September 27, 2010

by Praful Bidwai

Even before the all-party delegation comprising 39 political leaders visited the curfew-bound Kashmir Valley, it was clear that it would accomplish very little barring gaining some acquaintance with people’s perceptions of the ground situation. There was wide divergence among its member-parties on the basic approach to be adopted towards Kashmir. Logically, an all-party delegation can be productive only if it conveys a strong, broad political consensus. But the Centre manifestly failed to evolve a consensus. Instead, it substituted the all-party delegation for it.

The team was led by Home Minister P Chidambaram, the very person responsible for the Centre’s strategy towards Kashmir since the June 11 killing of Tufail Mattoo. This strategy has pitted the Indian state against the people, caused enormous human suffering through repeated curfews and other restrictions on rights and freedoms, and led to more than 100 civilian deaths. Many Kashmiris probably see Mr Chidambaram as the fox sent to guard the chicken-coop.

The delegation failed in its effort to enlist the help of Hurriyat leaders to normalise the situation by calling off hartals. Hardline separatist Syed Ali Shah Geelani curtly said India has “no legitimate rights” over Kashmir. And Hurriyat moderates said the visit “represents only an effort at short-term crisis management” and “there is no clear commitment or a path towards effective resolution of the Kashmir issue and addressing the aspirations and interests of the people of Jammu and Kashmir”.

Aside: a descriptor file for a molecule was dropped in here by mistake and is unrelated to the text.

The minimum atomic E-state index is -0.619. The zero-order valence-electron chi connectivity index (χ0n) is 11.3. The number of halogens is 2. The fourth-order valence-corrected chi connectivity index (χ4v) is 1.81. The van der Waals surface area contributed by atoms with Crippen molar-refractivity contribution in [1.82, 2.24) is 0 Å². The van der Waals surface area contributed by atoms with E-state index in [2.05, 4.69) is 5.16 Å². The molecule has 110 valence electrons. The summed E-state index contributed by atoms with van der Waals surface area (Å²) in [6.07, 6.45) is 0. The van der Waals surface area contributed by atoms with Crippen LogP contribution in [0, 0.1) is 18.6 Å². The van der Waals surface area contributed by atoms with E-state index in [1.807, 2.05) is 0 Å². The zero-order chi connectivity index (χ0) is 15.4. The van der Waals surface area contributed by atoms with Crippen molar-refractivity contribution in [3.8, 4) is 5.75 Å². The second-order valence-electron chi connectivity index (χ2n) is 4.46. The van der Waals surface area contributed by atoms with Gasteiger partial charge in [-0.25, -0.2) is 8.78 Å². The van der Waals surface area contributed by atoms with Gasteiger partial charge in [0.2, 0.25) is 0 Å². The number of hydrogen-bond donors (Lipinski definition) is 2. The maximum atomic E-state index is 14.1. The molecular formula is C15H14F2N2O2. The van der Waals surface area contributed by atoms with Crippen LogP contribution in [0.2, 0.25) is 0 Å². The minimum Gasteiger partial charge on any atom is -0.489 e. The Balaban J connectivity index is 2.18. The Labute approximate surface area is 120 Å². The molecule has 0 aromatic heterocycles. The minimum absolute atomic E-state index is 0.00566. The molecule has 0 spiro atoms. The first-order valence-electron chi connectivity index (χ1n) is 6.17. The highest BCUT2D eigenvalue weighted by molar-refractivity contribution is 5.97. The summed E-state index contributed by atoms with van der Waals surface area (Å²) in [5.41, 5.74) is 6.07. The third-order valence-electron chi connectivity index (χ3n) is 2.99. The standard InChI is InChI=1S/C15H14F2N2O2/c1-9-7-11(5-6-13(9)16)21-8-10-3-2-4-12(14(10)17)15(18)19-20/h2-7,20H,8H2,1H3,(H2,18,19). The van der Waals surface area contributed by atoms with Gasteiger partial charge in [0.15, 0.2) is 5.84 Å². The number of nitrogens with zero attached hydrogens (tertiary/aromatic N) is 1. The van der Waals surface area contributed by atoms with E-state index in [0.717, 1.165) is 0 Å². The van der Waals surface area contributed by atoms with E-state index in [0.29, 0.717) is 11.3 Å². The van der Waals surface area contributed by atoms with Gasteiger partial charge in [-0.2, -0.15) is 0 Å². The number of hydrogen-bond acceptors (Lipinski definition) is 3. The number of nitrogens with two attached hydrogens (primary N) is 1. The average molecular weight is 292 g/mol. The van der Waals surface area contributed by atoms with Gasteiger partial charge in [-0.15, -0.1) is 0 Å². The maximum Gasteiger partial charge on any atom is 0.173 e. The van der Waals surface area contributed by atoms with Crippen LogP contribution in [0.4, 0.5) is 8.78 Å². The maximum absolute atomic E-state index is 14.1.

The delegation spent only 30 minutes to meet people injured in police actions. It didn’t properly connect with the Valley’s people by expressing empathy with them. Its visit didn’t give them the sense that the Indian political class is sufficiently sensitive towards their political disenfranchisement and the effective denial of citizenship to them. The Centre’s offer of a dialogue convinces nobody in the Valley because of past experience of its insincerity about result-oriented talks.

In fact, such offers can only be counter-productive within the present context, which is defined by the ascendancy of a new-generation leadership which is giving a specifically Islamist hue to the Kashmiri identity. This ascendancy is attributable to many factors.